Department of Educational Administration


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Atnip, Brandi R.K. (2015). Assessing the Relationship Between Student and Faculty Perceptions of Student Engagement at Central Mountain College.(PhD Dissertation, University of Nebraska).


A DISSERTATION Presented to the Faculty of The Graduate College of the University of Nebraska In Partial Fulfillment of Requirements For the Degree of Doctor of Philosophy, Major: Educational Studies (Educational Leadership in Higher Education), Under the Supervision of Professor Jody Isernhagen. Lincoln, Nebraska: May, 2015

Copyright (c) 2015 Brandi R. K. Atnip


This study compared the perceptions of students versus faculty at Central Mountain College with regard to the issue of student engagement. Central Mountain College participated in the Community College Survey of Student Engagement and the Community College Faculty Survey of Student Engagement during the spring semesters of 2009, 2011, and 2013. The institution was provided with aggregate results from these survey administrations by the Center for Community College Student Engagement. Prior to this study, the survey results had not been accumulatively evaluated by the institution.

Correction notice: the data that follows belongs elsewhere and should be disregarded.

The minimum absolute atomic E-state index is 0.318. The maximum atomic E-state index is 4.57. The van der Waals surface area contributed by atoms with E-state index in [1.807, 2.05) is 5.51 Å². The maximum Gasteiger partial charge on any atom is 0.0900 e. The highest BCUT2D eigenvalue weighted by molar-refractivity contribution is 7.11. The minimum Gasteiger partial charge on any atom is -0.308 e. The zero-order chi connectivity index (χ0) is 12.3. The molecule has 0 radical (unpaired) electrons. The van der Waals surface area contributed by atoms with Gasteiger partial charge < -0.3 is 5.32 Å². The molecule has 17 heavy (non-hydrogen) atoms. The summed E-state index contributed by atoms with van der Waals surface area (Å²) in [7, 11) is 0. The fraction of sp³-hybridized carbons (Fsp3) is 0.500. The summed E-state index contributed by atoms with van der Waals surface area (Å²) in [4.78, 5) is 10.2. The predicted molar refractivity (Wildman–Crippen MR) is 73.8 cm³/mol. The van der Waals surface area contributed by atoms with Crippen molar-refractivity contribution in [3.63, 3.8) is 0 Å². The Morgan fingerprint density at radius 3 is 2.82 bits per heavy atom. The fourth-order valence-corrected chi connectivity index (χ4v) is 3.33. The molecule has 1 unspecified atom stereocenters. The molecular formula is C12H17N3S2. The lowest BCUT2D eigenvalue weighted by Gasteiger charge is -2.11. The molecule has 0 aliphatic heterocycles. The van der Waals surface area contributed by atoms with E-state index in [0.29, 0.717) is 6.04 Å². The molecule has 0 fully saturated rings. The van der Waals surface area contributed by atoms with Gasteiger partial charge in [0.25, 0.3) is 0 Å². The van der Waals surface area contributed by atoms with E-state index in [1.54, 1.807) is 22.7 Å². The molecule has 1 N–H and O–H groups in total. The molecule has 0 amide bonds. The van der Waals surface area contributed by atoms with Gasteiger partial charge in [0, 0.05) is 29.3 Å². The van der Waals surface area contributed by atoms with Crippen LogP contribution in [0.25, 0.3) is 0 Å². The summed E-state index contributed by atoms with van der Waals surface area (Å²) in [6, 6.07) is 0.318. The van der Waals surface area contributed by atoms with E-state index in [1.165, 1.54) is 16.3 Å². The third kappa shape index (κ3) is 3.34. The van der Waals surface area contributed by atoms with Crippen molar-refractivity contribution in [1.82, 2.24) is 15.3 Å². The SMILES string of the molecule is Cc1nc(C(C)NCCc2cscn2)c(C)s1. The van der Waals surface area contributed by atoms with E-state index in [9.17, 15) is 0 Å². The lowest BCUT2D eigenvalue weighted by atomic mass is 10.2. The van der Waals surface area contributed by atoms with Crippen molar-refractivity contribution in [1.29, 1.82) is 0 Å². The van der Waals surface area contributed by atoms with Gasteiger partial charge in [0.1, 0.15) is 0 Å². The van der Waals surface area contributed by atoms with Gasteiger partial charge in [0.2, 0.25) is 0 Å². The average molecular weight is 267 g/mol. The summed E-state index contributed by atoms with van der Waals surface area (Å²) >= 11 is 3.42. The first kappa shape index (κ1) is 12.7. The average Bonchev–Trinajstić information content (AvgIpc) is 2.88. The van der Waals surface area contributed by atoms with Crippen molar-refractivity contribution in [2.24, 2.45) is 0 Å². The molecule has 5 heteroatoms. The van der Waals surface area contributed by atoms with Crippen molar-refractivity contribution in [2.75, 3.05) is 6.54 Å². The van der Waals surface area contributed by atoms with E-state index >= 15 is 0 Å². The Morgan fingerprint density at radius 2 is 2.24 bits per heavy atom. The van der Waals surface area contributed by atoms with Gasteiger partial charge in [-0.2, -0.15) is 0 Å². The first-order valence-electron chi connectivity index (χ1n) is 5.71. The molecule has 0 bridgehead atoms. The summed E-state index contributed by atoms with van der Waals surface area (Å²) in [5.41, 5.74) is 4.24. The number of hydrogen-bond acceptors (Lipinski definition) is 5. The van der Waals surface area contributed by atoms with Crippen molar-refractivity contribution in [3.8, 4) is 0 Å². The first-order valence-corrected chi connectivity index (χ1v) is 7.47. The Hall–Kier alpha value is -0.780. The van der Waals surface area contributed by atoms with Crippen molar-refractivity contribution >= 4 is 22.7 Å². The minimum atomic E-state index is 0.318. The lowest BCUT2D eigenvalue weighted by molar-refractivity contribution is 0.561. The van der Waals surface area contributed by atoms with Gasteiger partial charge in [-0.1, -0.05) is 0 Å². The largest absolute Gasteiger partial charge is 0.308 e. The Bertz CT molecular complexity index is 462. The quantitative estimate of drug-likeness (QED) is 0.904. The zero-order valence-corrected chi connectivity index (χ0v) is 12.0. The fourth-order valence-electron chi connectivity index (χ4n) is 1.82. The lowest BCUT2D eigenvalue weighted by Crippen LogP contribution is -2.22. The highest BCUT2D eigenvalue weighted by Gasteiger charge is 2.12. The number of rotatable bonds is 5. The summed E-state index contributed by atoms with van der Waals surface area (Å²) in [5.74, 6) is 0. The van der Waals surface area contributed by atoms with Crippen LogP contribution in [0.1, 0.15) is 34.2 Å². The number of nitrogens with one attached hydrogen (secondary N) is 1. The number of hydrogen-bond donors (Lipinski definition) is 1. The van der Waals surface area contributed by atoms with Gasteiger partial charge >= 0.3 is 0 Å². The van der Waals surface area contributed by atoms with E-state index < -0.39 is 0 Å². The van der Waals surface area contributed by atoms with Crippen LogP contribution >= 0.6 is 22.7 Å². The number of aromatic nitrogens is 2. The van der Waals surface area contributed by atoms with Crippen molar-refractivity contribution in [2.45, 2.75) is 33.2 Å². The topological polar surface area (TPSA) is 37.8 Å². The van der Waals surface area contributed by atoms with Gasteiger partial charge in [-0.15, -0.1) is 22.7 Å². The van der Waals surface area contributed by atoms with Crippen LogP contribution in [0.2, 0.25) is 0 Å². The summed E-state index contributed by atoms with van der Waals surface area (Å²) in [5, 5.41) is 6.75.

The study aimed to determine areas where there was congruence and incongruence between the students and the faculty so as to be able to target problem areas for improvement and to reinforce successful practices. A descriptive analysis of the survey results was conducted utilizing a framework known as the Crosswalk Tool which was produced by the Center for Community College Student Engagement. A report of institutional activities that coincided with the timing of the survey administration, and which could have had impacts on student and faculty perceptions was also prepared.

The study found little variation within student and faculty perceptions of student engagement during the three survey administrations. Despite significant physical changes to campus, and organizational changes to the institution, there appeared to be minimal impact to the two groups’ perceptions of what was taking place in the classroom. Areas of disagreement centered on student effort and involvement in their learning. These differences in perspectives highlight the need for more open communication between faculty and students, and expectations that are made clearer and more attainable to students. The study also suggested that more collaboration and congruence between the expectations of the K-12 system and higher education institutions would ease the transition to college and perhaps improve student engagement. Faculty may need to complete additional training in the area of classroom management and student success initiatives to enhance the level of engagement in their classrooms.

Advisor: Jody Isernhagen